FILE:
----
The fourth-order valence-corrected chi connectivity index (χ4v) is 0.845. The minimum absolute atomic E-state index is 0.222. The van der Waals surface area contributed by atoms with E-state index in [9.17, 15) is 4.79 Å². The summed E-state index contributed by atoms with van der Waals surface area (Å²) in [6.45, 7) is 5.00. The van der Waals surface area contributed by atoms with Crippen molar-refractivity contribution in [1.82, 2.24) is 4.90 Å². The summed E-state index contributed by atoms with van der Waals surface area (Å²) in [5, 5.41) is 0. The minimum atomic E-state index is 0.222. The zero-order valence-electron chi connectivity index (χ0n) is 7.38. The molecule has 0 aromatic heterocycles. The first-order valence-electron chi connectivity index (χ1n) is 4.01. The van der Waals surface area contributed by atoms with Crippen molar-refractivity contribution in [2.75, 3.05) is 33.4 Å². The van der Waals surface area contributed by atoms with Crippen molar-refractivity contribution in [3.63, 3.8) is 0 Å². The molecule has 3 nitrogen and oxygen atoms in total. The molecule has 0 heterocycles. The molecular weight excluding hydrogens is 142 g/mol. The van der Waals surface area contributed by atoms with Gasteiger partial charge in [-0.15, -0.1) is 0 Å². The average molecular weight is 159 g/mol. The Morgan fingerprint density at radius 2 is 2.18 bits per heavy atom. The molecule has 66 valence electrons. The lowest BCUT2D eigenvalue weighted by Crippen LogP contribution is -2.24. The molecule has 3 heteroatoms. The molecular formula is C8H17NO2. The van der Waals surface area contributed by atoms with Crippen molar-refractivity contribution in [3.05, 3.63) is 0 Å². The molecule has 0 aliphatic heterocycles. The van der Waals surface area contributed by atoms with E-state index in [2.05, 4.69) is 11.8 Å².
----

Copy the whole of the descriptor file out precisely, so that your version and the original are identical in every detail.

The fourth-order valence-corrected chi connectivity index (χ4v) is 0.845. The minimum absolute atomic E-state index is 0.222. The van der Waals surface area contributed by atoms with E-state index in [9.17, 15) is 4.79 Å². The summed E-state index contributed by atoms with van der Waals surface area (Å²) in [6.45, 7) is 5.00. The van der Waals surface area contributed by atoms with Crippen molar-refractivity contribution in [1.82, 2.24) is 4.90 Å². The summed E-state index contributed by atoms with van der Waals surface area (Å²) in [5, 5.41) is 0. The minimum atomic E-state index is 0.222. The zero-order valence-electron chi connectivity index (χ0n) is 7.38. The molecule has 0 aromatic heterocycles. The first-order valence-electron chi connectivity index (χ1n) is 4.01. The van der Waals surface area contributed by atoms with Crippen molar-refractivity contribution in [2.75, 3.05) is 33.4 Å². The van der Waals surface area contributed by atoms with Crippen molar-refractivity contribution in [3.63, 3.8) is 0 Å². The molecule has 3 nitrogen and oxygen atoms in total. The molecule has 0 heterocycles. The molecular weight excluding hydrogens is 142 g/mol. The van der Waals surface area contributed by atoms with Gasteiger partial charge in [-0.15, -0.1) is 0 Å². The average molecular weight is 159 g/mol. The Morgan fingerprint density at radius 2 is 2.18 bits per heavy atom. The molecule has 66 valence electrons. The lowest BCUT2D eigenvalue weighted by Crippen LogP contribution is -2.24. The molecule has 3 heteroatoms. The molecular formula is C8H17NO2. The van der Waals surface area contributed by atoms with Crippen molar-refractivity contribution in [3.05, 3.63) is 0 Å². The molecule has 0 aliphatic heterocycles. The van der Waals surface area contributed by atoms with E-state index in [2.05, 4.69) is 11.8 Å².